Chief of Naval Operations Adm. Jon Greenert, right, speaks with sailors Nov. 21 aboard the mine countermeasures ship Sentry in Manama, Bahrain, during his Thanksgiving week visit to 5th Fleet. (Peter D. Lawlor / Navy)
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Sailors in the Persian Gulf are keeping an eye on the Gaza Strip.
But what's also on their minds, said Chief of Naval Operations Adm. Jon Greenert, is whether Congress will deal with the current budget crisis in time to avoid sequestration — and what the impact to them will be if it kicks in.
"It is difficult for our sailors and, in fact, it's difficult for me, to digest just what exactly happens if sequestration kicks in," Greenert said from Bahrain during a conference call last week with reporters.
Greenert was on a Thanksgiving visit to units stationed or deployed to 5th Fleet's area of operations and planned to split his Turkey Day between the aircraft carrier Dwight D. Eisenhower and the cruiser Hue City.
"I made it clear to them that [Defense Secretary Leon Panetta] said that we are not planning for any of these things, but that these are all alternatives out there, and we very much turned to Congress to resolve this."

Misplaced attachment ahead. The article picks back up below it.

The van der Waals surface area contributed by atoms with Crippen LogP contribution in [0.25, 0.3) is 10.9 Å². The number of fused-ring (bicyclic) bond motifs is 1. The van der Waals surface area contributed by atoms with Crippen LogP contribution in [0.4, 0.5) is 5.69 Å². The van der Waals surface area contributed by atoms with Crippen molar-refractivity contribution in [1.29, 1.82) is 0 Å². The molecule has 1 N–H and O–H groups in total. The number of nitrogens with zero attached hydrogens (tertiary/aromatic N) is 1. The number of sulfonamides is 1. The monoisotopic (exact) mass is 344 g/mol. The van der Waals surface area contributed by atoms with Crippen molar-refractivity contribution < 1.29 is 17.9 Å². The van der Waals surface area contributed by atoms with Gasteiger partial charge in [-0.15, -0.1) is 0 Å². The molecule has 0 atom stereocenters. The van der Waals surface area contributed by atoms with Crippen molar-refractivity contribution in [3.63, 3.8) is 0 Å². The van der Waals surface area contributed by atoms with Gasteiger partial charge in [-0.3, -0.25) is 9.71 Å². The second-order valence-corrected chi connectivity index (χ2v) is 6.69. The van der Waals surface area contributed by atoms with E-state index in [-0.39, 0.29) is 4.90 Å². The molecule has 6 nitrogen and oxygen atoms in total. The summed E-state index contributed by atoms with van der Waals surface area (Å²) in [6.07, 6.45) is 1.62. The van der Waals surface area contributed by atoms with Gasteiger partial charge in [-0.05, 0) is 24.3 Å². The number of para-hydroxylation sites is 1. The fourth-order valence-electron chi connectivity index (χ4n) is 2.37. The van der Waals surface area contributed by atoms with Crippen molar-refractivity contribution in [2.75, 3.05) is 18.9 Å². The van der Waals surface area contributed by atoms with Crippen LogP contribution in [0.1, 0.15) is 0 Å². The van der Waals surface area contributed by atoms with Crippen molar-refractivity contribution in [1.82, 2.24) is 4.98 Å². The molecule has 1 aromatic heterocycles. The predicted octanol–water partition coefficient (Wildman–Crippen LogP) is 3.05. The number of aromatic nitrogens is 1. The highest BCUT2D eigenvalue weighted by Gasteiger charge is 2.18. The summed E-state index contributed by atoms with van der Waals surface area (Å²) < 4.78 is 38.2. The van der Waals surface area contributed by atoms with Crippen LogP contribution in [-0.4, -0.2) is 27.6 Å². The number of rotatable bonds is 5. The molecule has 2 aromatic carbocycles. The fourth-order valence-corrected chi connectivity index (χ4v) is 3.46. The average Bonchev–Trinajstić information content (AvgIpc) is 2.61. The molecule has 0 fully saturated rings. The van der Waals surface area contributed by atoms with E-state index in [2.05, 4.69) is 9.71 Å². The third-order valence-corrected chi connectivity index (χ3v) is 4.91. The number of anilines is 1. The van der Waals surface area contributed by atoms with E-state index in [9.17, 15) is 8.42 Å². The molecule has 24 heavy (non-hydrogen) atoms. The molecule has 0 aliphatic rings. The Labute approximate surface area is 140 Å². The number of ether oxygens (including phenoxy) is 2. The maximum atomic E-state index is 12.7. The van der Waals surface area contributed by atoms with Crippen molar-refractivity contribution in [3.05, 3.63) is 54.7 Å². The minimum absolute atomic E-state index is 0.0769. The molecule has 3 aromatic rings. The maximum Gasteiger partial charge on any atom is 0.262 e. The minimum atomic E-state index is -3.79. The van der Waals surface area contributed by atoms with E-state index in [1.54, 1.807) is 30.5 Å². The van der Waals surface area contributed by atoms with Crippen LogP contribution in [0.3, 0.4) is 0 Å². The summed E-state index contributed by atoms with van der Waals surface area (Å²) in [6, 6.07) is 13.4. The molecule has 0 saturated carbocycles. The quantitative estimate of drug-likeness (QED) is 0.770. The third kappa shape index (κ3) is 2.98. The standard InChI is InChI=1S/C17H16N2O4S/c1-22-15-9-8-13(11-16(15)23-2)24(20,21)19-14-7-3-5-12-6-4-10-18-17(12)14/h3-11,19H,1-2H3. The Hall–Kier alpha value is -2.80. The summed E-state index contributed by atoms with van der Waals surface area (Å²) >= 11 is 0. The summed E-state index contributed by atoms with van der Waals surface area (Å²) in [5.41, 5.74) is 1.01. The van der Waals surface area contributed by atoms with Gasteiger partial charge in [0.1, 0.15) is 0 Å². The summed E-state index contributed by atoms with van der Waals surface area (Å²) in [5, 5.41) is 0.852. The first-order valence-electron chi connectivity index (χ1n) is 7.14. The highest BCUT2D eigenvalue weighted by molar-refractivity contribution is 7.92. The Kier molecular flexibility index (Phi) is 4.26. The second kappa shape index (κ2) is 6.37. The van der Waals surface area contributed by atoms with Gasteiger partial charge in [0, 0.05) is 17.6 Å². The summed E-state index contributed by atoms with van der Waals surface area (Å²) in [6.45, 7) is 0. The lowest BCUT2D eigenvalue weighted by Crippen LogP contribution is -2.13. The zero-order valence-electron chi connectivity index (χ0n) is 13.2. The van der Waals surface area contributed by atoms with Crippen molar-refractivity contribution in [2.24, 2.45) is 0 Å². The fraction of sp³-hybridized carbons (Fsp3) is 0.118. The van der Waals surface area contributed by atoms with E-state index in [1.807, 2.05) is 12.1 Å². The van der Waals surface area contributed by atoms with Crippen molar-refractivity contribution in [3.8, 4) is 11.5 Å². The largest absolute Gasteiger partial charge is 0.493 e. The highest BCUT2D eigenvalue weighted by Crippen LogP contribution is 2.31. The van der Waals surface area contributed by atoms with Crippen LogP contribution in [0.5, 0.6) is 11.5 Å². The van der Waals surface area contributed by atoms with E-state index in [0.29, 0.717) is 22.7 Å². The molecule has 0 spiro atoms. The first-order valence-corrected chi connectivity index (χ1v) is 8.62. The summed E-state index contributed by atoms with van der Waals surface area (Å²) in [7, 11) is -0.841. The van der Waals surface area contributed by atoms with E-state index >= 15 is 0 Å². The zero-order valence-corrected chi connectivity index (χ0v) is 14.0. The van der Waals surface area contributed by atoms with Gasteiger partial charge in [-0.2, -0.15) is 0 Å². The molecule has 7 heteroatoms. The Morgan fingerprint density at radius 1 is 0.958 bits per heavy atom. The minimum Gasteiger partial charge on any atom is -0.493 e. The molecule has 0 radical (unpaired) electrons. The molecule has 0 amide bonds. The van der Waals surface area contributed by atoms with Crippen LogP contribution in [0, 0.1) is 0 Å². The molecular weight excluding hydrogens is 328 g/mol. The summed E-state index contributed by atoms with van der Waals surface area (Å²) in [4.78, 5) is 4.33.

Greenert said that the military members are "encouraged" by the fact military manning cuts would be exempt. Civilian personnel, however, would not be.
Also on sailors' minds, he said, is whether the current uptick in enlisted advancements will continue.
"I said ‘no,'" Greenert relayed to reporters, "but that we're close to stabilization [in advancements] and it will be close to this … probably a little less … as we stabilize out here in the future."
Uniforms were another issue on the minds of sailors in Bahrain, but Greenert said they are "satisfied with the ones they have here in the theater." For most sailors, that means the Type III woodland Navy Working Uniform, and the Type II tactical desert version for others.
Greenert also visited Camp Lemonnier, the U.S. expeditionary base in Djibouti on the Horn of Africa, where he met with about 500 sailors.
From there, he headed to the northern Persian Gulf, where the dock landing ship Rushmore was involved in operations with the Kuwaiti military.
The Marines operated ashore with their ground force counterparts, while the Rushmore conducted visit, board, search and seizure operations with the Kuwaiti navy.
They also trained in convoy operations, escorting high-value assets such as oil supertankers.
Greenert praised the Kuwaiti sailors.
"They're in pretty good shape and have a very high level of confidence in what they're doing," Greenert said, adding that the ship would conduct similar training with Saudi Arabia and the United Arab Emirates later in its deployment.